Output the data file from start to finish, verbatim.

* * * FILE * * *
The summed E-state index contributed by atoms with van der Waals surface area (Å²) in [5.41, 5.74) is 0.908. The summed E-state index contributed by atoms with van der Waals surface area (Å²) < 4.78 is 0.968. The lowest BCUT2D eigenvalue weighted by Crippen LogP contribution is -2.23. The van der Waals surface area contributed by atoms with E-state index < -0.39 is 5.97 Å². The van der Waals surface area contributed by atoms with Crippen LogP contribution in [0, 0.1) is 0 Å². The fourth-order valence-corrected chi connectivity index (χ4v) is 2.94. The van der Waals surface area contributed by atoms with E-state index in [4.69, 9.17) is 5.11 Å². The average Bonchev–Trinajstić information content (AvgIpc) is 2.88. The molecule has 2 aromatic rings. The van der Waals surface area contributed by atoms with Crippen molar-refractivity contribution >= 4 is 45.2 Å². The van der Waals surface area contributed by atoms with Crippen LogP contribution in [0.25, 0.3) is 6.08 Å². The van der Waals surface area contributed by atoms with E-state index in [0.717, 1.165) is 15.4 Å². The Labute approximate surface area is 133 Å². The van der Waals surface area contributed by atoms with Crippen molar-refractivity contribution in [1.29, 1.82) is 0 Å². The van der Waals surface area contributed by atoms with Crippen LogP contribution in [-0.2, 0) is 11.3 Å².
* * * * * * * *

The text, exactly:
The summed E-state index contributed by atoms with van der Waals surface area (Å²) in [5.41, 5.74) is 0.908. The summed E-state index contributed by atoms with van der Waals surface area (Å²) < 4.78 is 0.968. The lowest BCUT2D eigenvalue weighted by Crippen LogP contribution is -2.23. The van der Waals surface area contributed by atoms with E-state index < -0.39 is 5.97 Å². The van der Waals surface area contributed by atoms with Crippen LogP contribution in [0, 0.1) is 0 Å². The fourth-order valence-corrected chi connectivity index (χ4v) is 2.94. The van der Waals surface area contributed by atoms with E-state index in [4.69, 9.17) is 5.11 Å². The average Bonchev–Trinajstić information content (AvgIpc) is 2.88. The molecule has 2 aromatic rings. The van der Waals surface area contributed by atoms with Crippen molar-refractivity contribution >= 4 is 45.2 Å². The van der Waals surface area contributed by atoms with Crippen LogP contribution in [0.25, 0.3) is 6.08 Å². The van der Waals surface area contributed by atoms with E-state index in [0.717, 1.165) is 15.4 Å². The Labute approximate surface area is 133 Å². The van der Waals surface area contributed by atoms with Crippen molar-refractivity contribution in [1.29, 1.82) is 0 Å². The van der Waals surface area contributed by atoms with Crippen LogP contribution in [-0.2, 0) is 11.3 Å².